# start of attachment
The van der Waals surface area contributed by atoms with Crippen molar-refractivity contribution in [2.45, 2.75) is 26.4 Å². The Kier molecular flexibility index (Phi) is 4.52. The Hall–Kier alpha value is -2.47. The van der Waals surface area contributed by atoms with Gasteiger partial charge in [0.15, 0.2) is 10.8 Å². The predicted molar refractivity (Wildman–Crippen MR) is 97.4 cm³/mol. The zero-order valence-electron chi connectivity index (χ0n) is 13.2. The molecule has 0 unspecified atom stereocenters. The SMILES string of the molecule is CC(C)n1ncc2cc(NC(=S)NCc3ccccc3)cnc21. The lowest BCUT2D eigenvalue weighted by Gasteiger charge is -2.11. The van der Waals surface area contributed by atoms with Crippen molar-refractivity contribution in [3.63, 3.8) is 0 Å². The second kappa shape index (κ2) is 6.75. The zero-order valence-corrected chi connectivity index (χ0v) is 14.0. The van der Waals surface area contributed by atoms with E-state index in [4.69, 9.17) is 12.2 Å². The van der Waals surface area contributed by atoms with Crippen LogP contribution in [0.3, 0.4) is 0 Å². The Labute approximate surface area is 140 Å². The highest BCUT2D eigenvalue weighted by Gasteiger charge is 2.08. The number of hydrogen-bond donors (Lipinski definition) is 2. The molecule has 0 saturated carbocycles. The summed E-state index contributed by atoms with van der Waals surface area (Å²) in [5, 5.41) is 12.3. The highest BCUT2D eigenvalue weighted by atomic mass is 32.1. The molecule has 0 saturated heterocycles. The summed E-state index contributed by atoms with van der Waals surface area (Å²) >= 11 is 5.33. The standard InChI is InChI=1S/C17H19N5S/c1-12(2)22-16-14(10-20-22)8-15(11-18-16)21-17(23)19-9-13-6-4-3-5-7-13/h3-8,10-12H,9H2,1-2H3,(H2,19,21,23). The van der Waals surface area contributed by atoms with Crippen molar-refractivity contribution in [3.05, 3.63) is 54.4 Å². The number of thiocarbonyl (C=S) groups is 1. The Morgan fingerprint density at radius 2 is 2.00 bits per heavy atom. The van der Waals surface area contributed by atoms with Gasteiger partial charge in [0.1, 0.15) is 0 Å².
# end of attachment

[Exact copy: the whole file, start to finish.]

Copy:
The van der Waals surface area contributed by atoms with Crippen molar-refractivity contribution in [2.45, 2.75) is 26.4 Å². The Kier molecular flexibility index (Phi) is 4.52. The Hall–Kier alpha value is -2.47. The van der Waals surface area contributed by atoms with Gasteiger partial charge in [0.15, 0.2) is 10.8 Å². The predicted molar refractivity (Wildman–Crippen MR) is 97.4 cm³/mol. The zero-order valence-electron chi connectivity index (χ0n) is 13.2. The molecule has 0 unspecified atom stereocenters. The SMILES string of the molecule is CC(C)n1ncc2cc(NC(=S)NCc3ccccc3)cnc21. The lowest BCUT2D eigenvalue weighted by Gasteiger charge is -2.11. The van der Waals surface area contributed by atoms with Crippen molar-refractivity contribution in [3.63, 3.8) is 0 Å². The second kappa shape index (κ2) is 6.75. The zero-order valence-corrected chi connectivity index (χ0v) is 14.0. The van der Waals surface area contributed by atoms with E-state index in [4.69, 9.17) is 12.2 Å². The van der Waals surface area contributed by atoms with Crippen LogP contribution in [0.3, 0.4) is 0 Å². The Labute approximate surface area is 140 Å². The highest BCUT2D eigenvalue weighted by Gasteiger charge is 2.08. The number of hydrogen-bond donors (Lipinski definition) is 2. The molecule has 0 saturated carbocycles. The summed E-state index contributed by atoms with van der Waals surface area (Å²) in [5, 5.41) is 12.3. The highest BCUT2D eigenvalue weighted by atomic mass is 32.1. The molecule has 0 saturated heterocycles. The summed E-state index contributed by atoms with van der Waals surface area (Å²) >= 11 is 5.33. The standard InChI is InChI=1S/C17H19N5S/c1-12(2)22-16-14(10-20-22)8-15(11-18-16)21-17(23)19-9-13-6-4-3-5-7-13/h3-8,10-12H,9H2,1-2H3,(H2,19,21,23). The van der Waals surface area contributed by atoms with Crippen molar-refractivity contribution in [3.05, 3.63) is 54.4 Å². The number of thiocarbonyl (C=S) groups is 1. The Morgan fingerprint density at radius 2 is 2.00 bits per heavy atom. The van der Waals surface area contributed by atoms with Gasteiger partial charge in [0.1, 0.15) is 0 Å².